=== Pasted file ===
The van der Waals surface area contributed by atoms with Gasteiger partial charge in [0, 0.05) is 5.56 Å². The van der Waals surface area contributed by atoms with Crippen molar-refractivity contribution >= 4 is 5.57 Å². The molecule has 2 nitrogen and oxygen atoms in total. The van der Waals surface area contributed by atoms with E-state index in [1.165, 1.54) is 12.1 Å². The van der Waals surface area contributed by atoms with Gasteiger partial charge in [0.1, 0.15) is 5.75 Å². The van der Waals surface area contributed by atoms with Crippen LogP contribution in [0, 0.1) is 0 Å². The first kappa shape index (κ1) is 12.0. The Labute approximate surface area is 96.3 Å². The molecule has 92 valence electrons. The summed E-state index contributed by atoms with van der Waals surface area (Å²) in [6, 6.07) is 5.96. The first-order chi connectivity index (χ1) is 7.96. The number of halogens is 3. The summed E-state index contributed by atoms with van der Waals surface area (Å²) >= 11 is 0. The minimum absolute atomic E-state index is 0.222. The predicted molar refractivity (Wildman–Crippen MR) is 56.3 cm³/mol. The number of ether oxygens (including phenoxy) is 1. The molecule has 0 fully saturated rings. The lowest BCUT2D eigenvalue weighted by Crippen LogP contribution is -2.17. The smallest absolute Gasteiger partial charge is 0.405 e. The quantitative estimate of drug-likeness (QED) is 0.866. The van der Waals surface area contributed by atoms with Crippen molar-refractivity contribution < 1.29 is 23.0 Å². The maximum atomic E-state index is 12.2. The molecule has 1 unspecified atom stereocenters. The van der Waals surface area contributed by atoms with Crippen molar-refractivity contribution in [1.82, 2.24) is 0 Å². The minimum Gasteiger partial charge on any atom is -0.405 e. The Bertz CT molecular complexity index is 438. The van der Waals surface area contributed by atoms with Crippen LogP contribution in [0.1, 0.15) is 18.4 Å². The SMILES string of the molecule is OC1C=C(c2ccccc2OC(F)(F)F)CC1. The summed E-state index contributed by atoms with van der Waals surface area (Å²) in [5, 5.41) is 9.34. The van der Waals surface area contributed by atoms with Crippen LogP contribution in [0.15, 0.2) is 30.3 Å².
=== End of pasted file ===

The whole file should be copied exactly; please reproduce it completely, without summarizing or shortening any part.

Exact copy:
The van der Waals surface area contributed by atoms with Gasteiger partial charge in [0, 0.05) is 5.56 Å². The van der Waals surface area contributed by atoms with Crippen molar-refractivity contribution >= 4 is 5.57 Å². The molecule has 2 nitrogen and oxygen atoms in total. The van der Waals surface area contributed by atoms with E-state index in [1.165, 1.54) is 12.1 Å². The van der Waals surface area contributed by atoms with Gasteiger partial charge in [0.1, 0.15) is 5.75 Å². The van der Waals surface area contributed by atoms with Crippen LogP contribution in [0, 0.1) is 0 Å². The first kappa shape index (κ1) is 12.0. The Labute approximate surface area is 96.3 Å². The molecule has 92 valence electrons. The summed E-state index contributed by atoms with van der Waals surface area (Å²) in [6, 6.07) is 5.96. The first-order chi connectivity index (χ1) is 7.96. The number of halogens is 3. The summed E-state index contributed by atoms with van der Waals surface area (Å²) >= 11 is 0. The minimum absolute atomic E-state index is 0.222. The predicted molar refractivity (Wildman–Crippen MR) is 56.3 cm³/mol. The number of ether oxygens (including phenoxy) is 1. The molecule has 0 fully saturated rings. The lowest BCUT2D eigenvalue weighted by Crippen LogP contribution is -2.17. The smallest absolute Gasteiger partial charge is 0.405 e. The quantitative estimate of drug-likeness (QED) is 0.866. The van der Waals surface area contributed by atoms with Crippen molar-refractivity contribution < 1.29 is 23.0 Å². The maximum atomic E-state index is 12.2. The molecule has 1 unspecified atom stereocenters. The van der Waals surface area contributed by atoms with Crippen molar-refractivity contribution in [1.82, 2.24) is 0 Å². The minimum Gasteiger partial charge on any atom is -0.405 e. The Bertz CT molecular complexity index is 438. The van der Waals surface area contributed by atoms with Crippen LogP contribution in [0.1, 0.15) is 18.4 Å². The SMILES string of the molecule is OC1C=C(c2ccccc2OC(F)(F)F)CC1. The summed E-state index contributed by atoms with van der Waals surface area (Å²) in [5, 5.41) is 9.34. The van der Waals surface area contributed by atoms with Crippen LogP contribution in [0.15, 0.2) is 30.3 Å².